A highlight of all the Kiss concerts is the inclusion of its million-selling Top 11 1979 hit, “I Was Made For Loving You.” Blabbermouth transcribed some of Simmons’ chat on CBS’ Good Day Sacramento, where he defended the Dynasty album that featured the iconic pop-disco smash.
Simmons — who’s gone on record as stating that he personally hates performing the song — went on to explain: “Well, when people talk about that record (being) hit-or-miss, it was a multi-platinum record, so that’s called a hit. There are some songs that are pop — yeah, by definition it’s called a hit. ‘Y’know, I don’t like the way that guy hit that baseball, that home run that he hit.’ Idiot, it was a home run. So that’s called a home run. It doesn’t matter how you feel about it. These are semantics, but I’m not anti-semantic. You see what I did there?”
Gene Simmons told, us that although Kiss was built to last and created to break as many boundaries as it could, the band’s success — both monetarily and in the hearts of its fans — still leaves him humbled: [“The RIAA has declared Kiss, the number one American group gold record award-winning champions of all time in all categories, which I never dreamed of when I was a kid.”] SOUNDCUE (:10 OC: . . . was a kid)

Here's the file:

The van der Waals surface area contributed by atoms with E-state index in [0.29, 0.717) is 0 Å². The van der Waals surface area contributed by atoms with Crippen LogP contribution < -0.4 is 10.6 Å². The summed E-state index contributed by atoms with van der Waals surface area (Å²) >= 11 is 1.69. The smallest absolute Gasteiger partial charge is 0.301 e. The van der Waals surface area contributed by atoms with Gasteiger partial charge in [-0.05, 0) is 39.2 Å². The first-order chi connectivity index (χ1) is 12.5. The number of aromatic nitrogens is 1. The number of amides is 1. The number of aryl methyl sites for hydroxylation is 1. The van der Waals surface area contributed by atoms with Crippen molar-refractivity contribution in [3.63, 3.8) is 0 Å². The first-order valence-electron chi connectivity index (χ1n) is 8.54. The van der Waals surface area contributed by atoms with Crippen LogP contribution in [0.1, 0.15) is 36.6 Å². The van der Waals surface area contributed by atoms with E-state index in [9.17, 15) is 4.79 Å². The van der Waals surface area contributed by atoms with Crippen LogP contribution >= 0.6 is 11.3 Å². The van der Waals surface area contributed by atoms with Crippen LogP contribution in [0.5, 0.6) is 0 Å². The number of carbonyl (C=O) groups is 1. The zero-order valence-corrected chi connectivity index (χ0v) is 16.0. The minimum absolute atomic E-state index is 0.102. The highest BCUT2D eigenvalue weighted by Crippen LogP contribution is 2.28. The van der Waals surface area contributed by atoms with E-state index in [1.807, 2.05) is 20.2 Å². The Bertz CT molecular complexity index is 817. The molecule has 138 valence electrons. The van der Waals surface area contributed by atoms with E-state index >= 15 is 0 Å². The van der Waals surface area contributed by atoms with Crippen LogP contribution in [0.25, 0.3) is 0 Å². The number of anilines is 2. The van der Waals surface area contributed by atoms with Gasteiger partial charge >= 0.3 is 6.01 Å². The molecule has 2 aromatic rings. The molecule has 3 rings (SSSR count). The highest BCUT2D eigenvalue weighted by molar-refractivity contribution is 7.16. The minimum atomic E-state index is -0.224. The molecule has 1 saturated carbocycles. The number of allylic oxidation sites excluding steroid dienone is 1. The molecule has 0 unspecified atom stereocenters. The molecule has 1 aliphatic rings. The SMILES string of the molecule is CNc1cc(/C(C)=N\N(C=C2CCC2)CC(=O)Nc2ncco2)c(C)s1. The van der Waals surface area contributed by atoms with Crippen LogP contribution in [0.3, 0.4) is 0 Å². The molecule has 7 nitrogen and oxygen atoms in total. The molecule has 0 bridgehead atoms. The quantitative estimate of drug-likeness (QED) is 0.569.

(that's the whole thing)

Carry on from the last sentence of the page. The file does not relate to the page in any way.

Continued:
Kiss resumes its massive “End Of The Road” farewell tour on August 18th in Mansfield, Massachusetts at Xfinity Center.
- Gene Simmons defended Kiss‘ 1979 Dynasty album, telling CBS’ Good Morning Sacramento: “Well, when people talk about that record (being) hit-or-miss, it was a multi-platinum record, so that’s called a hit. . . It was a home run. It doesn’t matter how you feel about it.”
- Dynasty — Kiss‘ seventh album –was released on May 23rd, 1979, and peaked at Number Nine on the Billboard 200 albums chart.
- In addition to “I Was Made For Lovin’ You” hitting Number 11, its followup, “Sure Know Something” stalled at Number 47, but became an instant fan favorite — as did Ace Frehley‘s cover of the Rolling Stones‘ “2000 Man.”
- Dynasty marked the final time Peter Criss appeared on a Kiss album during the classic run, supplying drums and vocals on only one track, “Dirty Livin’.”
- His drum parts were covered on the rest of the album by session ace — and future David Letterman band drummer, Anton Fig.